Let's talk about food! Many people ask for guidance about what they "should" be eating, and my mantra is "Delay, Don't Deny," as you know. That being said, is there a "best" way for all of us to eat? That is the question that haunts many people.
If you ever want to have a HUGE argument, start talking to people about what we "should" all be eating. The Keto people have one view, and the vegans another. Should humans eat dairy? Grains? Are carbs, in fact, Satan? When did food become so complicated?
On the other side of the coin, I've also found that people can get really mad when we DON'T tell others how they should eat. Yes, it's true. Some people desperately want us to impose our food beliefs on others, whatever they are, and people have actually left my Facebook support groups because we don't make people eat "clean enough" for them, or some-such nonsense. (Note: my Facebook groups are not tied to any style of eating, and all types of eaters are welcome. But we aren't going to tell you how to eat, and we don't want you to tell US how to eat, either, thankyouverymuch.)
So? Does food quality matter, or doesn't it?
Well, OF COURSE QUALITY MATTERS. I want to add "DUH" after that, but it might be rude, so I won't. You're welcome.
So--if we agree that quality matters, why don't we tell everyone exactly how they should be eating from day one?
There really is a method to my madness. And here it is:
I believe it is empowering to make your own food choices.
I think it's a HUGE part of the process to learn how your body responds to food, in fact. We tell you: eat whatever YOU want. And we mean it.
That being said, It can be easy to misinterpret "you can eat whatever you want" and think it means that "food quality doesn't matter and you should eat junk food."
Newsflash: fast food is not going to be ideal for anyone, health-wise. But--don't we all know that, anyway?
The power of intermittent fasting is that over time, it guides us to make healthier choices...NATURALLY. I have seen it happen over and over. People realize they don't enjoy the foods they used to eat. They start craving healthier foods and low quality foods lose their appeal. We call it becoming a food snob. Now, if you tried to make me eat fast food for dinner, I would get mad at you. I don't want to waste my eating window on fast food! I didn't start out that way, and I ate a LOT of fast food as I lost weight, but now I just don't like it anymore. Nobody made me give up fast food. It happened naturally, over time.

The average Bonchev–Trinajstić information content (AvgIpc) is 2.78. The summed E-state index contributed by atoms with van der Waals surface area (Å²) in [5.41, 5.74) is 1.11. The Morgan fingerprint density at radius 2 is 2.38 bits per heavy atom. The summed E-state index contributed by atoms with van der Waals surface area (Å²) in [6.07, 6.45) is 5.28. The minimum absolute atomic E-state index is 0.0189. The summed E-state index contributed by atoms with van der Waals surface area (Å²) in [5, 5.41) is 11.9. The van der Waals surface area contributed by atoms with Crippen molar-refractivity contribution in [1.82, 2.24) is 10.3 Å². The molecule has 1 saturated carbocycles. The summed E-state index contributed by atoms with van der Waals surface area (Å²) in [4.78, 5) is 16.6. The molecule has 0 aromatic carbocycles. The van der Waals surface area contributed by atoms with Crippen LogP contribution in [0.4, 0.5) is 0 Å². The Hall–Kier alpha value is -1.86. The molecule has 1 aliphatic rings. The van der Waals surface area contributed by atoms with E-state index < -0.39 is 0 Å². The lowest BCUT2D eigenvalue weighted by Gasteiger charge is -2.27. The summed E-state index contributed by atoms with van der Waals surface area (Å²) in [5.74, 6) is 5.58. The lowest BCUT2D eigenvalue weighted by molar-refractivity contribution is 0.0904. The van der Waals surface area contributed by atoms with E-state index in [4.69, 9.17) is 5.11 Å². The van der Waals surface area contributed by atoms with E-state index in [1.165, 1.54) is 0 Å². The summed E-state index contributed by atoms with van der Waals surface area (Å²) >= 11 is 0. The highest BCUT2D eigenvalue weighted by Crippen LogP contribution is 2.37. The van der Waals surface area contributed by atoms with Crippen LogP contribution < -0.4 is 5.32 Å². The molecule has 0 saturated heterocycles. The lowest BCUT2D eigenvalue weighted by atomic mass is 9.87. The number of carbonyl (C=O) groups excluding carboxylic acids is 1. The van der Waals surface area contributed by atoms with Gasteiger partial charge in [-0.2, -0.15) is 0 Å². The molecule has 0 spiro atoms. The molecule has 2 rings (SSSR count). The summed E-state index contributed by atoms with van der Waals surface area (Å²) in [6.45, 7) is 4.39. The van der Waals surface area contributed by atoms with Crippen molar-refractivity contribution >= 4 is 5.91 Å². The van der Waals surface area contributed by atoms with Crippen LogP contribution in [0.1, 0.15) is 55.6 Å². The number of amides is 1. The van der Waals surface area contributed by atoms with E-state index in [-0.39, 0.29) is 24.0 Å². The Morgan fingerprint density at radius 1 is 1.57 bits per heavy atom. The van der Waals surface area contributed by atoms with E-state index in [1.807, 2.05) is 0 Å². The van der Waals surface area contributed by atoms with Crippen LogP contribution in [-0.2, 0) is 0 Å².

Now think about this. If I told you what you should be eating, it would be just another diet, now wouldn't it? However, if you naturally learn what foods make YOU feel best, who is in charge?
YOU. You are in charge. Not me. Not some random stranger on the internet who doesn't know the first thing about you. YOU are the boss of yourself. #Powerful
How does this look for me? Over time, my body has let me know that I feel best when I eat high quality foods. Lots of veggies, plenty of carbs, high quality fat, whole grains, and not much meat. This is pretty much the exact opposite of how I used to eat when I was obese. Did someone tell me to eat this way? Am I doing it to be "good"? Nope. I like to feel good, so I eat what helps me feel good. It's not difficult to know how foods make me feel, since I'm fasting for the majority of the day. I can quickly tell if a food doesn't work well for my body.
Here's an example of that from my real life. Last week, we went to a restaurant that my son chose. I had a delicious patty melt and fries, and I enjoyed eating it...at the time. It wasn't technically fast food, but it was not the type of food I usually eat now. My stomach started to hurt soon after I ate. The next morning, my stomach was still upset. I got definite signals that my body didn't like that food, and in fact "rejected" that food completely, if you know what I mean. I'll remember that feeling. The next day, I ate a huge plate of veggies with my meal--not to atone for my patty melt sins, but because that's what I was craving.
Live your life. Eat food that is delicious and makes you feel good. Trust yourself to figure that out, over time. And most importantly: realize that your plate doesn't have to look like my plate, or anyone else's plate, for that matter. Sometimes you'll eat the patty melt, and one day you may realize you no longer want to eat it after all.
You are in charge.
Gin Stephens lives in Augusta, Georgia, where she has been following an intermittent fasting lifestyle since 2014. In addition to writing the book Delay, Don't Deny, Gin is co-host of The Intermittent Fasting Podcast, along with fellow intermittent faster and author, Melanie Avalon. Check out www.ifpodcast.com or search for The Intermittent Fasting Podcast on iTunes.